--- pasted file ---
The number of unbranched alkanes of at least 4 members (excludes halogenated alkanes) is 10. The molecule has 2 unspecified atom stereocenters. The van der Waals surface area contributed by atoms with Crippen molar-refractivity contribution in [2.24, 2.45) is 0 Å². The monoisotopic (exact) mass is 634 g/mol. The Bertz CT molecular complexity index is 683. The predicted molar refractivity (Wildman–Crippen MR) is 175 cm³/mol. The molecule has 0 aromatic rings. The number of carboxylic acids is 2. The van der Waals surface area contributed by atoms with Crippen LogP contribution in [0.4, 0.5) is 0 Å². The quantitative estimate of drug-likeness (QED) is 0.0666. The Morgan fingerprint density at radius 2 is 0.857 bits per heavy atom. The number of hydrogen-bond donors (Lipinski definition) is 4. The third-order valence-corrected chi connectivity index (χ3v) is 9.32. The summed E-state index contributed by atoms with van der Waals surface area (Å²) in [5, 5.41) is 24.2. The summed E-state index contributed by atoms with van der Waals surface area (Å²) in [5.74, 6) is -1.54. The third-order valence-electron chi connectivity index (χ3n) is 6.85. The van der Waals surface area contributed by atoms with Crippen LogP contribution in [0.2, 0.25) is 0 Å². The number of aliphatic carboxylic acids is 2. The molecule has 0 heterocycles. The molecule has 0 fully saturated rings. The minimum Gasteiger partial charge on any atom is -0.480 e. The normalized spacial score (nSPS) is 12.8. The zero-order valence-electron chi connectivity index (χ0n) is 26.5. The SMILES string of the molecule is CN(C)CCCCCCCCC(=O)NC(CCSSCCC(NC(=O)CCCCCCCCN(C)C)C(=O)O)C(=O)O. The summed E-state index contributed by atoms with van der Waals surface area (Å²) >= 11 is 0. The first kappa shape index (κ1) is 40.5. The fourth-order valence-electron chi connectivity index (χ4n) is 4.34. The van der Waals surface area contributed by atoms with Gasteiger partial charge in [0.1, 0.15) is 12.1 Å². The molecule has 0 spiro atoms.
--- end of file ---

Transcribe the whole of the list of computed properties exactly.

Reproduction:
The number of unbranched alkanes of at least 4 members (excludes halogenated alkanes) is 10. The molecule has 2 unspecified atom stereocenters. The van der Waals surface area contributed by atoms with Crippen molar-refractivity contribution in [2.24, 2.45) is 0 Å². The monoisotopic (exact) mass is 634 g/mol. The Bertz CT molecular complexity index is 683. The predicted molar refractivity (Wildman–Crippen MR) is 175 cm³/mol. The molecule has 0 aromatic rings. The number of carboxylic acids is 2. The van der Waals surface area contributed by atoms with Crippen LogP contribution in [0.4, 0.5) is 0 Å². The quantitative estimate of drug-likeness (QED) is 0.0666. The Morgan fingerprint density at radius 2 is 0.857 bits per heavy atom. The number of hydrogen-bond donors (Lipinski definition) is 4. The third-order valence-corrected chi connectivity index (χ3v) is 9.32. The summed E-state index contributed by atoms with van der Waals surface area (Å²) in [5, 5.41) is 24.2. The summed E-state index contributed by atoms with van der Waals surface area (Å²) in [5.74, 6) is -1.54. The third-order valence-electron chi connectivity index (χ3n) is 6.85. The van der Waals surface area contributed by atoms with Crippen LogP contribution in [0.2, 0.25) is 0 Å². The number of aliphatic carboxylic acids is 2. The molecule has 0 heterocycles. The molecule has 0 fully saturated rings. The minimum Gasteiger partial charge on any atom is -0.480 e. The normalized spacial score (nSPS) is 12.8. The zero-order valence-electron chi connectivity index (χ0n) is 26.5. The SMILES string of the molecule is CN(C)CCCCCCCCC(=O)NC(CCSSCCC(NC(=O)CCCCCCCCN(C)C)C(=O)O)C(=O)O. The summed E-state index contributed by atoms with van der Waals surface area (Å²) >= 11 is 0. The first kappa shape index (κ1) is 40.5. The fourth-order valence-electron chi connectivity index (χ4n) is 4.34. The van der Waals surface area contributed by atoms with Gasteiger partial charge in [0.1, 0.15) is 12.1 Å². The molecule has 0 spiro atoms.